“And with the exception of that registered letter we’ve heard of, he never had a letter delivered to him all the time he lodged with you?” he said.
“Not one,” said I. “From first to last, not one.”
He was silent again for a time, and all the folk staring at him and me; and for the life of me I could not think what other questions he could get out of his brain to throw at me. But he found one, and put it with a sharp cast of his eye.
“Now, did this man ever give you, while he was in your house, any reason at all for his coming to Berwick?” he asked.
“Yes,” I answered; “he did that when he came asking for lodgings. He said he had folk of his own buried in the neighbourhood, and he was minded to take a look at their graves and at the old places where they’d lived.”
“Giving you, in fact, an impression that he was either a native of these parts, or had lived here at some time, or had kindred that had?” he asked.
“Just that,” I replied.
“Did he tell you the names of such folk, or where they were buried, or anything of that sort?” he suggested.
“No—never,” said I. “He never mentioned the matter again.”
“And you don’t know that he ever went to any particular place to look at any particular grave or house?” he inquired.
“No,” I replied; “but we knew that he took his walks into the country on both sides Tweed.”
He hesitated a bit, looked at me and back at his papers, and then, with a glance at the coroner, sat down. And the coroner, nodding at him as if there was some understanding between them, turned to the jury.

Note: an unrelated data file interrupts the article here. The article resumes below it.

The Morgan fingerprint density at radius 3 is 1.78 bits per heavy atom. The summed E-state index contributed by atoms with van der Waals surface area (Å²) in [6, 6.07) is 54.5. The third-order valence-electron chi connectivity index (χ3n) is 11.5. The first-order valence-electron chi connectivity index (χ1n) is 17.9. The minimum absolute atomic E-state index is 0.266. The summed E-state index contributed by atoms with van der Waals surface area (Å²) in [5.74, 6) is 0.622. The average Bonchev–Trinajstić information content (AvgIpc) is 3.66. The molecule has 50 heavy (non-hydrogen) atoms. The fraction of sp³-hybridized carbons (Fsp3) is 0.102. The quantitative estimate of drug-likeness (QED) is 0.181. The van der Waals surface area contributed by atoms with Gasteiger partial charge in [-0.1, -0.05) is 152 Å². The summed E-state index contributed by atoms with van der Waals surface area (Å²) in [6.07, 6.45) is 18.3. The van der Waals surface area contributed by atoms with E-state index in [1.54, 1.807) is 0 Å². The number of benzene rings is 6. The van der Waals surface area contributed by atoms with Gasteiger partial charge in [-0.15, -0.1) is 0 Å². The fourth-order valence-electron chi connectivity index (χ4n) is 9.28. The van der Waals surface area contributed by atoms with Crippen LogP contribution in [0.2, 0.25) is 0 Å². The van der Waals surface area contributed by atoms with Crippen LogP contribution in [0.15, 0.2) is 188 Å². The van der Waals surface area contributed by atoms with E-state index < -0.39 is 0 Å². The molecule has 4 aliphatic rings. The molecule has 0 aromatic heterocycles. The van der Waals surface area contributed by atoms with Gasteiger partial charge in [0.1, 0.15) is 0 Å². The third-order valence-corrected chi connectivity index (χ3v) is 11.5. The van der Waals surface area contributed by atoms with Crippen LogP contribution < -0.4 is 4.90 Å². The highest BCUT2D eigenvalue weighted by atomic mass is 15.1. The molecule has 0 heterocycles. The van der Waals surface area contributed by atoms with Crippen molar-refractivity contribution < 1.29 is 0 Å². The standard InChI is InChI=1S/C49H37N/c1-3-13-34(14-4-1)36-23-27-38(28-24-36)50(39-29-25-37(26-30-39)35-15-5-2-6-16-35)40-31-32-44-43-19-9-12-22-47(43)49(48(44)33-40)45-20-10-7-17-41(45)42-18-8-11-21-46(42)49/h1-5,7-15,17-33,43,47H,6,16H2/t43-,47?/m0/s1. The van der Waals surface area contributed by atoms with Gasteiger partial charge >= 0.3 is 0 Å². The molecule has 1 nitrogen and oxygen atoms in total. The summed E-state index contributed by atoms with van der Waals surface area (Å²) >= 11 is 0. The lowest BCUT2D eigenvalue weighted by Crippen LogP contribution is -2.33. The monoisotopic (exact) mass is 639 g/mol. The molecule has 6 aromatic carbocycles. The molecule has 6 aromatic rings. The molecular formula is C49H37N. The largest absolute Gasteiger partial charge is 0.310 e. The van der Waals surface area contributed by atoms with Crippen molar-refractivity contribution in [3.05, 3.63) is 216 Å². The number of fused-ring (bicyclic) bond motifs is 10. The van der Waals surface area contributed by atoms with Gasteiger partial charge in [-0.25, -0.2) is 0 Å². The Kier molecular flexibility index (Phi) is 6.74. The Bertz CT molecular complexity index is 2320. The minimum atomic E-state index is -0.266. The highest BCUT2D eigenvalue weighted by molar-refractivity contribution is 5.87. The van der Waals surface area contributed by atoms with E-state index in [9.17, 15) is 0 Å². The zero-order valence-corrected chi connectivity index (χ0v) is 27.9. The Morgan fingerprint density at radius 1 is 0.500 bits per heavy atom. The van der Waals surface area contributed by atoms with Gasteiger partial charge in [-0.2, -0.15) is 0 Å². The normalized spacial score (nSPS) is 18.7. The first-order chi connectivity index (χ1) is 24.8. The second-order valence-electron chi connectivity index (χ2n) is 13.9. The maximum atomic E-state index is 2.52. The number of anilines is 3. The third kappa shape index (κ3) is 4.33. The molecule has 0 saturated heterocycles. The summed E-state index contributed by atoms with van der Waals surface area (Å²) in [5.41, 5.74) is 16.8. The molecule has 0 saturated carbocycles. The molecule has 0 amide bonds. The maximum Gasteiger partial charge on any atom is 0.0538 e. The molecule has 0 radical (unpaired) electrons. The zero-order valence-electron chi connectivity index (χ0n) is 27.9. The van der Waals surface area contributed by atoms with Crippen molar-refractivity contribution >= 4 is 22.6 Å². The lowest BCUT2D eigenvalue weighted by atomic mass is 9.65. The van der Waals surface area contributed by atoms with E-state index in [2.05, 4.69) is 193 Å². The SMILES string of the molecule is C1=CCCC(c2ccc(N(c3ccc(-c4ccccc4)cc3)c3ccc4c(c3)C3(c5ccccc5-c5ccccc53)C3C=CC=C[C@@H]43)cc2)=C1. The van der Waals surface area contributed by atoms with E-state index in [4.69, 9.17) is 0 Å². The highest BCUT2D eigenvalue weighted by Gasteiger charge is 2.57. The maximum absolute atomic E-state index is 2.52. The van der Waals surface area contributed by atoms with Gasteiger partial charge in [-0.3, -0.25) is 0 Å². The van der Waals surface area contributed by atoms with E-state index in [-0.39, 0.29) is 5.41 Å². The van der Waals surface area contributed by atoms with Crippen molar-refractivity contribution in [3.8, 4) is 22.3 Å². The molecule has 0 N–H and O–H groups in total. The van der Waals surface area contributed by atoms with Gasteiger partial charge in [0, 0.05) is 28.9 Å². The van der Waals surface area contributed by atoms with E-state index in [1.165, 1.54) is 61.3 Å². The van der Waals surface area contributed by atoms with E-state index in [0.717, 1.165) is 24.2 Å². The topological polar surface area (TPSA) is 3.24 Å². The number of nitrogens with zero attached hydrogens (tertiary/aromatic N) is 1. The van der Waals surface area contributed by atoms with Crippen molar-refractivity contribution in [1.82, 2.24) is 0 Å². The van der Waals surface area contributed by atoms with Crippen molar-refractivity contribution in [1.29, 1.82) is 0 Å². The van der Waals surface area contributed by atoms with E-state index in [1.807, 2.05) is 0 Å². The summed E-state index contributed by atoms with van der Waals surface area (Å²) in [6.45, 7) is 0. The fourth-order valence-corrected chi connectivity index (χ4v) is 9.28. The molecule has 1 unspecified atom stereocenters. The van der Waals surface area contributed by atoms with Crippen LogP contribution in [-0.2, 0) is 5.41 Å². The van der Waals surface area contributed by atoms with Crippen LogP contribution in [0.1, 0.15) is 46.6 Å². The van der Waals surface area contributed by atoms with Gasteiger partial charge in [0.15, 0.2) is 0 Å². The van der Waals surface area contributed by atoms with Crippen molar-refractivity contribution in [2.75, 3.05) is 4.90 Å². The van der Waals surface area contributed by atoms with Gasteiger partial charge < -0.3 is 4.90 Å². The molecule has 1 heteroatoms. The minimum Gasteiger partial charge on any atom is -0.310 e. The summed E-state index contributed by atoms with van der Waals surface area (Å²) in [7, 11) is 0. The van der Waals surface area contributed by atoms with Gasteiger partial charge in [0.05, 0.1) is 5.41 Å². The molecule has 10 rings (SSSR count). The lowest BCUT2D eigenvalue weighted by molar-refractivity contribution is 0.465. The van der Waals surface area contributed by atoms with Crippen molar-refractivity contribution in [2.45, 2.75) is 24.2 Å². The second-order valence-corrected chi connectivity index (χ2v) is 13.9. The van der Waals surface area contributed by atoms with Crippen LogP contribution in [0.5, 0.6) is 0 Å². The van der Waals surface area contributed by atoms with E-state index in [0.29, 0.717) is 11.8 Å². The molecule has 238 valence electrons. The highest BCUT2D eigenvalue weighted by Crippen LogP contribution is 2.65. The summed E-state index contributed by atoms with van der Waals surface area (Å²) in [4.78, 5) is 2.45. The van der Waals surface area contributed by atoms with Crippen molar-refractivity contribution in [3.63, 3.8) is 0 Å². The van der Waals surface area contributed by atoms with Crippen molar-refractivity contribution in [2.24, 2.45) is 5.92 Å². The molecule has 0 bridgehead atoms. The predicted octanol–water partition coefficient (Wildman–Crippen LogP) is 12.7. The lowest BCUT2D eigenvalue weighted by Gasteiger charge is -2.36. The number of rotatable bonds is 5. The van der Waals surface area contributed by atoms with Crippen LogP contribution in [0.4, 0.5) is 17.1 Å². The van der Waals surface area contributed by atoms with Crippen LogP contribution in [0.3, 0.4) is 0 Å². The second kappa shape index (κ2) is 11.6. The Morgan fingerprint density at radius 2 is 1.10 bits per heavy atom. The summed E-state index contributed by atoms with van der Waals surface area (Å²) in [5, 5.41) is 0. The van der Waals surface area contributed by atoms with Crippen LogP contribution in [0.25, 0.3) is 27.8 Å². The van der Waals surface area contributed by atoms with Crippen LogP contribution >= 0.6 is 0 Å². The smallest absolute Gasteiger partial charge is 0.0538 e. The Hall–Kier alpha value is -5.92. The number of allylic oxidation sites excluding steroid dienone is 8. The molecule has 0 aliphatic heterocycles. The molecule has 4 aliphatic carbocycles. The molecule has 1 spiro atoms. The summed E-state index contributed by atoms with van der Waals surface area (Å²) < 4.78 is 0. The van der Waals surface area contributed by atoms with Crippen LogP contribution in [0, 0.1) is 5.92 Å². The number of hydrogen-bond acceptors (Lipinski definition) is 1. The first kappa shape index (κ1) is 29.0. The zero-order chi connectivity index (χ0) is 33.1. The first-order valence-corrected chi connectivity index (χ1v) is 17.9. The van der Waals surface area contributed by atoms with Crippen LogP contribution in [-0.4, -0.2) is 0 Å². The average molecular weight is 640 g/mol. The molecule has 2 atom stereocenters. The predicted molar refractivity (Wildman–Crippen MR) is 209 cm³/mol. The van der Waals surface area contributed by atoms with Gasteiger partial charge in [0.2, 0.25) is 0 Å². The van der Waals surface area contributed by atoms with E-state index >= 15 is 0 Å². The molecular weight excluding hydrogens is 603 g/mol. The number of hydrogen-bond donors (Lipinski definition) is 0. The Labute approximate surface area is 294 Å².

“It may seem without the scope of this inquiry, gentlemen,” he said, “but the presence of this man Gilverthwaite in the neighbourhood has evidently so much to do with the death of the other man, whom we know as John Phillips, that we must not neglect any pertinent evidence. There is a gentleman present that can tell us something. Call the Reverend Septimus Ridley.”
THE PARISH REGISTERS
I had noticed the Reverend Mr. Ridley sitting in the room with some other gentlemen of the neighbourhood, and had wondered what had brought him, a clergyman, there. I knew him well enough by sight. He was a vicar of a lonely parish away up in the hills—a tall, thin, student-looking man that you might occasionally see in the Berwick streets, walking very fast with his eyes on the ground, as if, as the youngsters say, he was seeking sixpences; and I should not have thought him likely to be attracted to an affair of that sort by mere curiosity. And, whatever he might be in his pulpit, he looked very nervous and shy as he stood up between the coroner and the jury to give his evidence.
“Whatever are we going to hear now?” whispered Mr. Lindsey in my ear. “Didn’t I tell you there’d be revelations about Gilverthwaite, Hugh, my lad? Well, there’s something coming out! But what can this parson know?”